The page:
Mining giant BHP Billiton (ASX: BHP) announced on Thursday that it will pilot test the use of robot trucks at its Jimblebar iron ore mine in Pilbara. The company will use by late 2013 between 12 and 15 automated Caterpillar trucks, BHP head of Iron Ore and Coal Marcus Randolph disclosed.
Truck at Agnico-Eagle mine near Baker Lake, Canada
By trying the robot trucks, BHP would follow rival Rio Tinto (ASX: RIO) which had pioneered in the area of automated trucks. Rio has 10 driverless trucks running at its Junction South East mine in Pilbara. Rio said it plans to expand its Komatsu trucks fleet to 150 over the next four years as well as put in place driverless trains.
Despite the high cost of such equipment, the expenses are worth it because of the robot truck's lower rate of error, improved productivity and lesser manpower cost. Mr Randolph estimated that about 10 employees are needed by miners for every manual truck they operate, but the number could be halved by tapping technology.
He said the cost-cutting measures could help miners' finances at a time that diesel prices are going up and the industry has to input in their costs the carbon and mining taxes.
Robot trucks are now used in mines on soft grounds that do not require blasting. Mr Randolph said the automated trucks could also be adapted in mines that need blasting.
However, Mr Randolph said BHP is going one step ahead of Rio by buying trucks with crushing and processing capability which could operate near the mineral source, rather than raw minerals being transported by the robot trucks to a processing site.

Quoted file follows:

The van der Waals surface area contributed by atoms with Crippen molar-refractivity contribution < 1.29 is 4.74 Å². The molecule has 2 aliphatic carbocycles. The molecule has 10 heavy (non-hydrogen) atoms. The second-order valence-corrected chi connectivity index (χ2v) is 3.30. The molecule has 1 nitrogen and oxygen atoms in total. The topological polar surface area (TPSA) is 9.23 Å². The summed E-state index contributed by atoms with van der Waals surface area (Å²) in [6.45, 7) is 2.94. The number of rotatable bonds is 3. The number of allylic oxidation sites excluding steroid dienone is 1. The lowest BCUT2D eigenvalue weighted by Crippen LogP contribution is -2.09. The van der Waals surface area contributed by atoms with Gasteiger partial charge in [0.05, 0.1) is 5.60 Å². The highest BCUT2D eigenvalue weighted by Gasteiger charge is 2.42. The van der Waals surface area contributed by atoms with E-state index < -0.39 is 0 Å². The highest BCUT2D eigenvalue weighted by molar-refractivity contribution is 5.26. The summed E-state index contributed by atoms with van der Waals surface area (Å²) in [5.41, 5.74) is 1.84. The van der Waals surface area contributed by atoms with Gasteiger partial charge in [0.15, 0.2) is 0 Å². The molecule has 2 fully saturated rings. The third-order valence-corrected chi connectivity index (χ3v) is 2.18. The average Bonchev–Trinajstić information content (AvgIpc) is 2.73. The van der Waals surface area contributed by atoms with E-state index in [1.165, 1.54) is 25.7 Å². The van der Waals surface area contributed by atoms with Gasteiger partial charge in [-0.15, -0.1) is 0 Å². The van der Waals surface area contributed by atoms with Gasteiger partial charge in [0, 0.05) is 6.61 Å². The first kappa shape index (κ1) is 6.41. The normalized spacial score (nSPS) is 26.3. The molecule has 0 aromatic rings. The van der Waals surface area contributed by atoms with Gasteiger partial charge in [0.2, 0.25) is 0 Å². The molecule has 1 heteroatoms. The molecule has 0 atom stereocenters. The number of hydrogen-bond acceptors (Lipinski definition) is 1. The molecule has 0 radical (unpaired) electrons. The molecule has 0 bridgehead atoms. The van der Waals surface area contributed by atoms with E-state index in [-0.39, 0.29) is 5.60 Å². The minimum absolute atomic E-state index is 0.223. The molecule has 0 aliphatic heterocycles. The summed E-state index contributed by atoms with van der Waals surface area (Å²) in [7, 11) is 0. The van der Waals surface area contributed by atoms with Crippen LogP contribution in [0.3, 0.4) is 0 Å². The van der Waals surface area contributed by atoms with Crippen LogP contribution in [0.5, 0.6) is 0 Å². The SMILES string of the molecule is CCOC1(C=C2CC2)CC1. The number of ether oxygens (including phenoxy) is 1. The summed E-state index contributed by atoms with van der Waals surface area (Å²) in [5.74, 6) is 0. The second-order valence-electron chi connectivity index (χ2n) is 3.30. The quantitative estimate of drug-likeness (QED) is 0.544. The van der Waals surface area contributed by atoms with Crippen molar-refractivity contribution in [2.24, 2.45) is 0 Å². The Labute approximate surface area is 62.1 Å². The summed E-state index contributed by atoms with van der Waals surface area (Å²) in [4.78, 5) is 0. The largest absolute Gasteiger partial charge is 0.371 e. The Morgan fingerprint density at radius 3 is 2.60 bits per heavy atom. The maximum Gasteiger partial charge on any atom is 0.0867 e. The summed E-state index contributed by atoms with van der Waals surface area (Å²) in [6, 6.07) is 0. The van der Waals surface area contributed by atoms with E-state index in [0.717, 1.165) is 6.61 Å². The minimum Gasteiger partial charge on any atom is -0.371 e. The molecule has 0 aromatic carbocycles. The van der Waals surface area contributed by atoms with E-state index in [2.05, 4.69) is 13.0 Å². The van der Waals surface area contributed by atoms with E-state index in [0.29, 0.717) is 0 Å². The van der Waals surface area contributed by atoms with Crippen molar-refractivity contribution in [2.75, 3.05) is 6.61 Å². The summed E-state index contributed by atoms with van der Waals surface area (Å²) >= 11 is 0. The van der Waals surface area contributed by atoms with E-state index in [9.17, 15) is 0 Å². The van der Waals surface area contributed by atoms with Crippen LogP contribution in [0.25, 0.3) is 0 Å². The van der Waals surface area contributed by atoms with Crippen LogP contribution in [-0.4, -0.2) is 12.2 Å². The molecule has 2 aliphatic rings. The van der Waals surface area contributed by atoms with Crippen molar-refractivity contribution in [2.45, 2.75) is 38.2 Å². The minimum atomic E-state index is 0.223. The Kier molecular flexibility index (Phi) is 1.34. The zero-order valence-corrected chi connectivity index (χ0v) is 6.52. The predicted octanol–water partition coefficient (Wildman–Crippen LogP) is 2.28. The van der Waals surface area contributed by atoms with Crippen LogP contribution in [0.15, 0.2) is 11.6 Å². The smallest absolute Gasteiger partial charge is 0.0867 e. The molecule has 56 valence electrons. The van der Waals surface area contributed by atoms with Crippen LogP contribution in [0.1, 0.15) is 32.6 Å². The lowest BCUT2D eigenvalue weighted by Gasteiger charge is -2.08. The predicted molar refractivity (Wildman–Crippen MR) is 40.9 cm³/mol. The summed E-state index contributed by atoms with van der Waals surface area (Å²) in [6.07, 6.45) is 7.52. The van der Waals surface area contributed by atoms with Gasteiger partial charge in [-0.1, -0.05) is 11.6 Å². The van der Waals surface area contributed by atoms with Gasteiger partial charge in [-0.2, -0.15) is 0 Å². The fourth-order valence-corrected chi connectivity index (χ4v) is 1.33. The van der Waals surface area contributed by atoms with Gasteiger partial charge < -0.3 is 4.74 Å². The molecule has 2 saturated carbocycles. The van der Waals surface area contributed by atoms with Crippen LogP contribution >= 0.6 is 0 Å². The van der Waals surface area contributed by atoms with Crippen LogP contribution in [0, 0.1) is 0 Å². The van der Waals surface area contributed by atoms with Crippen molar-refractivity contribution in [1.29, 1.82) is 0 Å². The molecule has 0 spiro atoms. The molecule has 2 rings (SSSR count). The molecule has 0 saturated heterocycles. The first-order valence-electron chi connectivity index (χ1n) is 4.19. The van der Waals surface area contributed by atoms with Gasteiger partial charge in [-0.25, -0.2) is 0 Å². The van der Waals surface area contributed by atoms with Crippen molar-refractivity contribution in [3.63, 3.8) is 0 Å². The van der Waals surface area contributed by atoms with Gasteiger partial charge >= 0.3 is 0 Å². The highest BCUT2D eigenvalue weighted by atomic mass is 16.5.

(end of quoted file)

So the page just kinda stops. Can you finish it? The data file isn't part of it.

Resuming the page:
"The technology has shifted . . . We have got to a point where we have sizers and crushers of substantial size that you can move in a day or two. We are getting to the point where you can bring your crushers much closer to the face and it is practical to run mines without the truck, where the loading gear loads straight into your bulk mining system," The Sydney Morning Herald quoted Mr Randolph.
However, he said both autonomous trucks and truckless mines would have a future in the company's operations.
BHP has set up a remote operating centre at its Perth head office, manned by 340 people. To design and established this centre, reports said BHP pirated some of Rio's general managers who are familiar with the technology.
Mr Randolph also disclosed plans to use the robot trucks in the future for its coal mines in Queensland and copper mine in Escondido, Chile.
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